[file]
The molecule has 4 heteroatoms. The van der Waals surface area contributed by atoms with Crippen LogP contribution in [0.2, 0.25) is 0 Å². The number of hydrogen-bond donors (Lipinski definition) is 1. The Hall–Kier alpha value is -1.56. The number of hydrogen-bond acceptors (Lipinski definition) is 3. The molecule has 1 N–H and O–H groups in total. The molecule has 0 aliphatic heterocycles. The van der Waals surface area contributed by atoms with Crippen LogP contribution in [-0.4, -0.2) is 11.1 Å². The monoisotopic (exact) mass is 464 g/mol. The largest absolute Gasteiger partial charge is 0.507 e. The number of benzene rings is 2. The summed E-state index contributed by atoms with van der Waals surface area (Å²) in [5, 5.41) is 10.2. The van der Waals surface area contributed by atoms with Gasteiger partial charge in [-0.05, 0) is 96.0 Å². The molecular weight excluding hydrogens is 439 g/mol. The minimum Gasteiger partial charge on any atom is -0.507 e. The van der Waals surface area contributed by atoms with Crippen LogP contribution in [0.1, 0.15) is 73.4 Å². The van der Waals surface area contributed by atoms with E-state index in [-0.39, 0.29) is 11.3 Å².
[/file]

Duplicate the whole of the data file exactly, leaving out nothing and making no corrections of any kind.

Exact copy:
The molecule has 4 heteroatoms. The van der Waals surface area contributed by atoms with Crippen LogP contribution in [0.2, 0.25) is 0 Å². The number of hydrogen-bond donors (Lipinski definition) is 1. The Hall–Kier alpha value is -1.56. The number of hydrogen-bond acceptors (Lipinski definition) is 3. The molecule has 1 N–H and O–H groups in total. The molecule has 0 aliphatic heterocycles. The van der Waals surface area contributed by atoms with Crippen LogP contribution in [-0.4, -0.2) is 11.1 Å². The monoisotopic (exact) mass is 464 g/mol. The largest absolute Gasteiger partial charge is 0.507 e. The number of benzene rings is 2. The summed E-state index contributed by atoms with van der Waals surface area (Å²) in [5, 5.41) is 10.2. The van der Waals surface area contributed by atoms with Gasteiger partial charge in [-0.05, 0) is 96.0 Å². The molecular weight excluding hydrogens is 439 g/mol. The minimum Gasteiger partial charge on any atom is -0.507 e. The van der Waals surface area contributed by atoms with Crippen LogP contribution in [0.1, 0.15) is 73.4 Å². The van der Waals surface area contributed by atoms with E-state index in [-0.39, 0.29) is 11.3 Å².